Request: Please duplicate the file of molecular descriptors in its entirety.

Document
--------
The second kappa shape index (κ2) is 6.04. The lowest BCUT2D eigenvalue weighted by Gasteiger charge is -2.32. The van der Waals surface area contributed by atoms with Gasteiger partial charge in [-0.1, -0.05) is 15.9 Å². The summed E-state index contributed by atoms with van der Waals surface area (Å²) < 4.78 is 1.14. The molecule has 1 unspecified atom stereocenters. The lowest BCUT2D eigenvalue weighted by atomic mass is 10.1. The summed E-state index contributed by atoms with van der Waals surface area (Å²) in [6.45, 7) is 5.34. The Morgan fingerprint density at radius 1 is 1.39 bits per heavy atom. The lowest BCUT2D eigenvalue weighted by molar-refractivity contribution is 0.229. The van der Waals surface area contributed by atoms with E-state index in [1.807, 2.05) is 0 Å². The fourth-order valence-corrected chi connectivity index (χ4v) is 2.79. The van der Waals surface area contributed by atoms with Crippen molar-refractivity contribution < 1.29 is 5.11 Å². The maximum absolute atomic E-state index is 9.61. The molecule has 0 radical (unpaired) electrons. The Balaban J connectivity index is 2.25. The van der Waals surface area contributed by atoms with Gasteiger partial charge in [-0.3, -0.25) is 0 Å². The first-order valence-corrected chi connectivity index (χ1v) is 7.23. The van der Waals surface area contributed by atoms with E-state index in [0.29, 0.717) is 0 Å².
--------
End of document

The second kappa shape index (κ2) is 6.04. The lowest BCUT2D eigenvalue weighted by Gasteiger charge is -2.32. The van der Waals surface area contributed by atoms with Gasteiger partial charge in [-0.1, -0.05) is 15.9 Å². The summed E-state index contributed by atoms with van der Waals surface area (Å²) < 4.78 is 1.14. The molecule has 1 unspecified atom stereocenters. The lowest BCUT2D eigenvalue weighted by atomic mass is 10.1. The summed E-state index contributed by atoms with van der Waals surface area (Å²) in [6.45, 7) is 5.34. The Morgan fingerprint density at radius 1 is 1.39 bits per heavy atom. The lowest BCUT2D eigenvalue weighted by molar-refractivity contribution is 0.229. The van der Waals surface area contributed by atoms with E-state index in [1.807, 2.05) is 0 Å². The fourth-order valence-corrected chi connectivity index (χ4v) is 2.79. The van der Waals surface area contributed by atoms with Crippen molar-refractivity contribution < 1.29 is 5.11 Å². The maximum absolute atomic E-state index is 9.61. The molecule has 0 radical (unpaired) electrons. The Balaban J connectivity index is 2.25. The van der Waals surface area contributed by atoms with Gasteiger partial charge in [-0.3, -0.25) is 0 Å². The first-order valence-corrected chi connectivity index (χ1v) is 7.23. The van der Waals surface area contributed by atoms with E-state index in [0.29, 0.717) is 0 Å².